“German Lesson” by Siegfried Lenz. A book that I've wanted to read for a long time. I recently found a very nice, simple hardcover edition at the flea market and it has been with me ever since.

That always depends ... I get quick, quick information online from Spiegel Online or the Tagesschau app. For longer reading, I clearly prefer the printed form, if only because a printed book has a completely different haptic quality: the cover, the cover design, the paper color and temperature, searching forwards and backwards, browsing, the possibility of your favorite passages to mark and at the end to have lots of little post-its spread over the book. In addition, people with a “real” book stand out pleasantly in the subway compared to all the others who just stare dully into their smartphone.

Rüdiger Quass from Deyen
Design Director and founder of KD1FH Münster

I am currently reading “The Zealot” by Reza Aslan. Maybe it has to do with the season ... but actually it's been up to me for a while and I finally have time for it.

I actually prefer to read analog books. Such a generation thing? No idea. That's right, I can just see how far I'm going in the book and have a last page. This is a reading experience that should not be underestimated.

Frank Rausch
User Interface Typographer

I like crime novels and thrillers as bedtime reading. At the moment I'm in the middle of the "Brilliance" trilogy by Marcus Sakey in the English-language original. Simon Beckett's “The Restless Dead” is already waiting. I am looking forward.

I no longer read specialist and non-fiction books before going to bed. I can switch off better with conversational reading.

I almost always read fiction as eBooks on my Kindle. The display quality of the screen is wonderful. The relatively new typeface called “Bookerly” is also very pleasant. As a typographer, the lack of attention to detail in terms of typesetting and microtypography hurts me: eBooks could be so much more creative in terms of design if the device manufacturers showed more passion for them!

But that's no reason for me to stick to paper bitterly. What I like about the eBook reader is that I can read without additional lighting, always have all books to hand and even ready to buy - and above all, not to fill my shelves with paperbacks that I only read once anyway.

Ulrike Rausch
Font designer LiebeFonts

I usually read several books at the same time depending on where I am. In bed before going to sleep, I'm reading “Zen and the Art of Motorcycle Maintenance” by Robert M. Pirsig. When I sit on the couch, I usually read specialist books. At the moment it is on the one hand “World of Writing” and then “Thinking, Fast and Slow” by Daniel Kahneman. The third reading station is then the subway or sometimes the waiting room. Here I like to get the magazine “ZEIT Wissen” out of my pocket in analogue form or I look at the interesting articles I have saved in the reading list on my cell phone.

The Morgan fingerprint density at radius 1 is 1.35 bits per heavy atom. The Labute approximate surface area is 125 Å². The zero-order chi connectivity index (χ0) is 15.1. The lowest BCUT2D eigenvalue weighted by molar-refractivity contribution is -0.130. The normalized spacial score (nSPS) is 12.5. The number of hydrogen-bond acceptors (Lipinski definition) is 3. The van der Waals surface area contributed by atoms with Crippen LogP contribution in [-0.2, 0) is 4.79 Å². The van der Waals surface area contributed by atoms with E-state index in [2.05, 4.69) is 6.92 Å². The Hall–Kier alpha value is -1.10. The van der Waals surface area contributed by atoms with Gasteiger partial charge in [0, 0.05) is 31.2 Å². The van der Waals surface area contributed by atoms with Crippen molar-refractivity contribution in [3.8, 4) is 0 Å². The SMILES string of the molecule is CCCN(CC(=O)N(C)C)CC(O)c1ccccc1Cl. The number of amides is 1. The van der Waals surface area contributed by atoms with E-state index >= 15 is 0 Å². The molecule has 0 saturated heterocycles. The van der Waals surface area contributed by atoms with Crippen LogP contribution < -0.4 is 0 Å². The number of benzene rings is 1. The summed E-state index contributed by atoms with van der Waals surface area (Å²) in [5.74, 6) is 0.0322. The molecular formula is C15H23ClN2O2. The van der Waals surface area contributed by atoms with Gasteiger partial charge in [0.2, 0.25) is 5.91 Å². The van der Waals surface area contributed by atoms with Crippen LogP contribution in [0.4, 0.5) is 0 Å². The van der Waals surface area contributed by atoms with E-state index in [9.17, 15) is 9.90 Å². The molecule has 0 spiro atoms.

I still love reading analogue, but pragmatism often wins out for me and then I'm happy that the Kindle takes up so much less space in my luggage and offers me a wider selection of titles in the original language.

Katrin Rodegast
Paper Art & Illustration

I am currently listening to the audio book “The Big Red Son” by David Foster Wallace, read by Moritz von Uslar.

I prefer to listen to audiobooks because I can do it very well at work too. I also find audio books perfect for falling asleep. On vacation, however, I use real paper books. I don't read eBooks because I find digital reading - after a day at work at the computer - tiring and confusing for the eyes.

Raban Ruddigkeit
Designer, author and founder of Brousse & Ruddigkeit

Who fears the death of Nnedi Okorafor, an African fantasy-horror-rookie and again and again the Daudedsching of Laudse in a Reclam edition from 1978.

After thoroughly testing eBooks and audio books, I only read softcover editions. I can throw them next to the bed, put them in front of the door & put dog-ears in. .-)

Jürgen Siebert
Marketing Director Monotype


If so, then printed.

Marc Thiele
Founder and organizer of Beyond Tellerrand

Right now I'm reading "Twitter and Tear Gas - The Power and Fragility of Networked Protest" by Zeynep Tufekci.

I still prefer to read on paper because I can make notes on the side of the book here and somehow - very old-fashioned - I like it when books get a certain patina when you read them. Nevertheless, I also read on the Kindle every now and then, which is especially useful when you're on vacation.